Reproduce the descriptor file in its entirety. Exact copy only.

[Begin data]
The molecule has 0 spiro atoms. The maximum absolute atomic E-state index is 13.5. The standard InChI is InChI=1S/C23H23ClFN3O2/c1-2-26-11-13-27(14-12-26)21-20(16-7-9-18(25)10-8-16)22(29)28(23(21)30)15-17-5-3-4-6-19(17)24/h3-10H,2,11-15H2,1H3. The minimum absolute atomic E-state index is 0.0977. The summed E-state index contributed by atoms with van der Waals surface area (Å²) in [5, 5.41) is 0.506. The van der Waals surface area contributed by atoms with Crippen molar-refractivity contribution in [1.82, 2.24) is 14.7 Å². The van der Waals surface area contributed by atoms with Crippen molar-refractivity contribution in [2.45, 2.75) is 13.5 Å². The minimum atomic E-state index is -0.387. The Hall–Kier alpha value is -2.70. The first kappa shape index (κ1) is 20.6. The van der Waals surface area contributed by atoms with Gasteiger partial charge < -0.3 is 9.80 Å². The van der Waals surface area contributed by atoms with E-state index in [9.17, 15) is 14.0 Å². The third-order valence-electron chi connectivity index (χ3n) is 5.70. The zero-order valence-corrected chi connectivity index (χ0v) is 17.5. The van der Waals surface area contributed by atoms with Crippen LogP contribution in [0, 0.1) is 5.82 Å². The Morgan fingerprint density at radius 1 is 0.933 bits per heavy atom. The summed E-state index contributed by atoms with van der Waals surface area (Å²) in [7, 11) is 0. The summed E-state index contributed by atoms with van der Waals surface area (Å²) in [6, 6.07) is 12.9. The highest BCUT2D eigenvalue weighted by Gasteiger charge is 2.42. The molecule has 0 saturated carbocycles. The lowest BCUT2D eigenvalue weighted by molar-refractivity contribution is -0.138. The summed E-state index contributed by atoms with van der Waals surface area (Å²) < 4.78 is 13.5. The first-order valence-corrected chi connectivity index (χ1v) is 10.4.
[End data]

The molecule has 0 spiro atoms. The maximum absolute atomic E-state index is 13.5. The standard InChI is InChI=1S/C23H23ClFN3O2/c1-2-26-11-13-27(14-12-26)21-20(16-7-9-18(25)10-8-16)22(29)28(23(21)30)15-17-5-3-4-6-19(17)24/h3-10H,2,11-15H2,1H3. The minimum absolute atomic E-state index is 0.0977. The summed E-state index contributed by atoms with van der Waals surface area (Å²) in [5, 5.41) is 0.506. The van der Waals surface area contributed by atoms with Crippen molar-refractivity contribution in [1.82, 2.24) is 14.7 Å². The van der Waals surface area contributed by atoms with Crippen molar-refractivity contribution in [2.45, 2.75) is 13.5 Å². The minimum atomic E-state index is -0.387. The Hall–Kier alpha value is -2.70. The first kappa shape index (κ1) is 20.6. The van der Waals surface area contributed by atoms with Gasteiger partial charge < -0.3 is 9.80 Å². The van der Waals surface area contributed by atoms with E-state index in [9.17, 15) is 14.0 Å². The third-order valence-electron chi connectivity index (χ3n) is 5.70. The zero-order valence-corrected chi connectivity index (χ0v) is 17.5. The van der Waals surface area contributed by atoms with Crippen LogP contribution in [0, 0.1) is 5.82 Å². The Morgan fingerprint density at radius 1 is 0.933 bits per heavy atom. The summed E-state index contributed by atoms with van der Waals surface area (Å²) in [7, 11) is 0. The summed E-state index contributed by atoms with van der Waals surface area (Å²) in [6, 6.07) is 12.9. The highest BCUT2D eigenvalue weighted by Gasteiger charge is 2.42. The molecule has 0 saturated carbocycles. The lowest BCUT2D eigenvalue weighted by molar-refractivity contribution is -0.138. The summed E-state index contributed by atoms with van der Waals surface area (Å²) < 4.78 is 13.5. The first-order valence-corrected chi connectivity index (χ1v) is 10.4.